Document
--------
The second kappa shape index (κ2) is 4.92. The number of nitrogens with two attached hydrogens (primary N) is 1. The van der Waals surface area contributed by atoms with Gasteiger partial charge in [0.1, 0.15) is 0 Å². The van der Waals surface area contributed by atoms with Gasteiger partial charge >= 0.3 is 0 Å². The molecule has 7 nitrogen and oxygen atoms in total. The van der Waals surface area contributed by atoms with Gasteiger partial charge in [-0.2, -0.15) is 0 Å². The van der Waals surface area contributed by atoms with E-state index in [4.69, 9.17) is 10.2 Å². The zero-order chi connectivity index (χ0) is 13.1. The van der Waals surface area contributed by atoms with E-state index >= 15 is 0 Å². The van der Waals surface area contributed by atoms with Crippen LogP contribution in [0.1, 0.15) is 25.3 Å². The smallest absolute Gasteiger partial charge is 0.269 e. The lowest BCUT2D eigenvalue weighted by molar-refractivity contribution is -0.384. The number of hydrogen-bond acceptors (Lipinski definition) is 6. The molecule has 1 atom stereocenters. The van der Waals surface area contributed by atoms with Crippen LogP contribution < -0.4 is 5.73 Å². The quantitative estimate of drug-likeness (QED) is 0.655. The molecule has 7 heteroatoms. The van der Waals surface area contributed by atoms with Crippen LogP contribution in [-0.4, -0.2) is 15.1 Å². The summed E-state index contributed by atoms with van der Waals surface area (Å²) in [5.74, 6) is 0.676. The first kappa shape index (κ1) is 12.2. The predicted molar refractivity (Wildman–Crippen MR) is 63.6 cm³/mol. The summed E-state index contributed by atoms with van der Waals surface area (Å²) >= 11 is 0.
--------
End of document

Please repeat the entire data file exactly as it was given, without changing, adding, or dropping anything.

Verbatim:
The second kappa shape index (κ2) is 4.92. The number of nitrogens with two attached hydrogens (primary N) is 1. The van der Waals surface area contributed by atoms with Gasteiger partial charge in [0.1, 0.15) is 0 Å². The van der Waals surface area contributed by atoms with Gasteiger partial charge >= 0.3 is 0 Å². The molecule has 7 nitrogen and oxygen atoms in total. The van der Waals surface area contributed by atoms with Gasteiger partial charge in [-0.2, -0.15) is 0 Å². The van der Waals surface area contributed by atoms with E-state index in [4.69, 9.17) is 10.2 Å². The zero-order chi connectivity index (χ0) is 13.1. The van der Waals surface area contributed by atoms with E-state index >= 15 is 0 Å². The van der Waals surface area contributed by atoms with Crippen LogP contribution in [0.1, 0.15) is 25.3 Å². The smallest absolute Gasteiger partial charge is 0.269 e. The lowest BCUT2D eigenvalue weighted by molar-refractivity contribution is -0.384. The number of hydrogen-bond acceptors (Lipinski definition) is 6. The molecule has 1 atom stereocenters. The van der Waals surface area contributed by atoms with Crippen LogP contribution < -0.4 is 5.73 Å². The quantitative estimate of drug-likeness (QED) is 0.655. The molecule has 7 heteroatoms. The van der Waals surface area contributed by atoms with Crippen LogP contribution in [-0.4, -0.2) is 15.1 Å². The summed E-state index contributed by atoms with van der Waals surface area (Å²) in [5.74, 6) is 0.676. The first kappa shape index (κ1) is 12.2. The predicted molar refractivity (Wildman–Crippen MR) is 63.6 cm³/mol. The summed E-state index contributed by atoms with van der Waals surface area (Å²) >= 11 is 0.